Local administration of mu or kappa opioid agonists attenuates capsaicin-induced thermal hyperalgesia via peripheral opioid receptors in rats
Ko, M.C.; Tuchman, J.E.; Johnson, M.D.; Wiesenauer, K.; Woods, J.H.
Psychopharmacology 148(2): 180-185
ISSN/ISBN: 0033-3158 PMID: 10663433 DOI: 10.1007/s002130050040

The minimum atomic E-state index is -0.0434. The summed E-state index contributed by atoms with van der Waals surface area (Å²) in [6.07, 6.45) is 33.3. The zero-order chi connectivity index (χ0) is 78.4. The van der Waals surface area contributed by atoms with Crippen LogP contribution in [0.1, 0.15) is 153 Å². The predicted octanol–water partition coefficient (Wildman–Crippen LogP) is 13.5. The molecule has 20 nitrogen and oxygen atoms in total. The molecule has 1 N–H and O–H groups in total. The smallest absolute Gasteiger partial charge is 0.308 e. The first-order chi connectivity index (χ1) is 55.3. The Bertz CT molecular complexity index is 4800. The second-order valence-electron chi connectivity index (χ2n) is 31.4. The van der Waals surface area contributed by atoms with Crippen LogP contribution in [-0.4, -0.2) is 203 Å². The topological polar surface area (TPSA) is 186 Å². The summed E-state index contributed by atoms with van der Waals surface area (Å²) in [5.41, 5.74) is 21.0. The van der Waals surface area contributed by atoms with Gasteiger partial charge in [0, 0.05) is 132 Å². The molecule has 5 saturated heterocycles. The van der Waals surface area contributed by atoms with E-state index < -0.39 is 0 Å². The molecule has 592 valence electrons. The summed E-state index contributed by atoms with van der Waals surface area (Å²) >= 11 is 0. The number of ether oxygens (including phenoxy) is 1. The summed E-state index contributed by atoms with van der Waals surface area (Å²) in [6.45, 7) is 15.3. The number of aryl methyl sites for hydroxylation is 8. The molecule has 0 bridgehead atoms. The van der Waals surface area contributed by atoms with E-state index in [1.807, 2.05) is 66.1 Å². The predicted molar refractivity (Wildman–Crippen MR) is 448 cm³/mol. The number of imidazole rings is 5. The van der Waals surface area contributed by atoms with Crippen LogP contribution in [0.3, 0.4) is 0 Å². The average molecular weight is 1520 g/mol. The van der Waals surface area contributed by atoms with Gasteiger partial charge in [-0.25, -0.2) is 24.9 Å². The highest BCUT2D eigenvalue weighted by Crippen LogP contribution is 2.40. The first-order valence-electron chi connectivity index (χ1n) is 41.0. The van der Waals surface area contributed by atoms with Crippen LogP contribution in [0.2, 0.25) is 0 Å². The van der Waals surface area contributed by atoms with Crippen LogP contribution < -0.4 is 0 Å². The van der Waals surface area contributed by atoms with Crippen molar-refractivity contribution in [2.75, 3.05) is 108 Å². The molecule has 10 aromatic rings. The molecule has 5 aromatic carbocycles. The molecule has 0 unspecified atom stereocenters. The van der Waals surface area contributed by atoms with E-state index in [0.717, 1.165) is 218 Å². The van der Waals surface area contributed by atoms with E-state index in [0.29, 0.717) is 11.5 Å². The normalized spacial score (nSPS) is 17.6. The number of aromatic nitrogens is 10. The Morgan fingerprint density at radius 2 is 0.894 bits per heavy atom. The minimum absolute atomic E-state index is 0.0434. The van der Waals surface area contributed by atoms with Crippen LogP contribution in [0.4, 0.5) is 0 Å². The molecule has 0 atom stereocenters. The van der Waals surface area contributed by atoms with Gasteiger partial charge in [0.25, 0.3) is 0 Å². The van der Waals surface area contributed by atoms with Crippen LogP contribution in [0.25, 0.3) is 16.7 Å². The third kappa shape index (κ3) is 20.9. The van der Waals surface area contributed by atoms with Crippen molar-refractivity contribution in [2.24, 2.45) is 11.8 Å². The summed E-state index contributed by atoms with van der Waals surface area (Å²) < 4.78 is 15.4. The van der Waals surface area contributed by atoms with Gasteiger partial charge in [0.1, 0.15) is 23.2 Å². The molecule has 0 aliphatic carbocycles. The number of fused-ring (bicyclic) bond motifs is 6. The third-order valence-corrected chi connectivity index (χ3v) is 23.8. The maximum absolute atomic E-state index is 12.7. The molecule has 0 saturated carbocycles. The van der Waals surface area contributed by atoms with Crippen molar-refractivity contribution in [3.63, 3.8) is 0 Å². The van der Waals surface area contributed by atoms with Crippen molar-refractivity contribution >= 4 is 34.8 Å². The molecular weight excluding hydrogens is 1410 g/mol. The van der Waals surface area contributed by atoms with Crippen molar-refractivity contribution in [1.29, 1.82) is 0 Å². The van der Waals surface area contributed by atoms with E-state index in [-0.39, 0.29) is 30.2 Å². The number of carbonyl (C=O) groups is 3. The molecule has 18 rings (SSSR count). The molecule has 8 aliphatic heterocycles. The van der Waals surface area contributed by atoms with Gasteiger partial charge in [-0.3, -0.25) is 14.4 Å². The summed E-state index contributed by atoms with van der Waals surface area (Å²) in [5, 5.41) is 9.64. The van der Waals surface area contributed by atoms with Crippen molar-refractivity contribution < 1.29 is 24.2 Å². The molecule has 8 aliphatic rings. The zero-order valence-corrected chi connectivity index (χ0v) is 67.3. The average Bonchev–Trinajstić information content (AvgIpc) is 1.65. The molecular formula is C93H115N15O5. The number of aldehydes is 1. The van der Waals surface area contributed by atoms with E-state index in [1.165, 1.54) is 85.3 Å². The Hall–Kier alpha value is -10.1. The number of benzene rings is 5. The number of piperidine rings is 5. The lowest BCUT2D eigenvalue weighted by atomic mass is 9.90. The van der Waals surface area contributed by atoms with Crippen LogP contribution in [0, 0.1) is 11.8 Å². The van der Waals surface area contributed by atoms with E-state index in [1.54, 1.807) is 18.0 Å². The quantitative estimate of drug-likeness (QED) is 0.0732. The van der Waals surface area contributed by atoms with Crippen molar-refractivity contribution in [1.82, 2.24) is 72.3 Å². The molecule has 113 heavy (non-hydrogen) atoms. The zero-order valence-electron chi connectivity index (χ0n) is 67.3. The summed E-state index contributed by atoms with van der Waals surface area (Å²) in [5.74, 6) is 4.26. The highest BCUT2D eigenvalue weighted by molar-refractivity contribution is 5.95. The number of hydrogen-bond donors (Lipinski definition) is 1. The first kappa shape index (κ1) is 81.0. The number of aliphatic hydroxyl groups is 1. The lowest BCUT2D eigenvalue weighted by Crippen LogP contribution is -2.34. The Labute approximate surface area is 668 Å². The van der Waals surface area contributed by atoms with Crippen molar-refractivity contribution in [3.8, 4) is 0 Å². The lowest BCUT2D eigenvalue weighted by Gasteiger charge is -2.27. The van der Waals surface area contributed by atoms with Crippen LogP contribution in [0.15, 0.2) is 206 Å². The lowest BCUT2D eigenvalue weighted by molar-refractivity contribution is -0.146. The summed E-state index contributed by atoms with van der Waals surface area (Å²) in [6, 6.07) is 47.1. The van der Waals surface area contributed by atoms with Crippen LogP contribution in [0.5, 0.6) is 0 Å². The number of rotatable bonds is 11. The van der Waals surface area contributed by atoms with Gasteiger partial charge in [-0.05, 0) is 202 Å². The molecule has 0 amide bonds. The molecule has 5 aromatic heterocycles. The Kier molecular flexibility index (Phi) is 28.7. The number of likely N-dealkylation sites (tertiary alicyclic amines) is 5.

Rationale: By acting on peripheral opioid receptors, opioid agonists can attenuate nociceptive responses induced by a variety of agents. Objectives: This study was conducted to characterize capsaicin-induced thermal hyperalgesia in rats and to evaluate the hypothesis that local administration of either mu or kappa opioid agonists (fentanyl and U50,488, respectively) can attenuate capsaicin-induced nociception. Methods: Capsaicin was administered s.c. in the tail of rats to evoke a nociceptive response, which was measured by the warm-water tail-withdrawal procedure. Either fentanyl or U50,488 was co-administered with capsaicin in the tail to evaluate local antinociceptive effects. In addition, the local antagonism study was performed to confirm the site of action of both opioid agonists. Results: Capsaicin (0.3-10 mug) dose dependently produced thermal hyperalgesia manifested as reduced tail-withdrawal latencies in 45degreeC water. Co-administration of either fentanyl (0.32-3.2 mug) or U50,488 (10-100 mug) with capsaicin (3 mug) attenuated capsaicin-induced hyperalgesia in a dose-dependent manner. Furthermore, this local antinociception was antagonized by small doses (10-100 mug) of an opioid antagonist, quadazocine, applied s.c. in the tail. However, the locally effective doses of quadazocine, when applied s.c. in the back (i.e., around the scapular region), did not antagonize either fentanyl or U50,488. Conclusions: In this experimental pain model, activation of peripheral mu or kappa opioid receptors can attenuate capsaicin-induced thermal hyperalgesia in rats. It supports the notion that peripheral antinociception can be achieved by local administration of analgesics into the injured tissue without producing central side effects.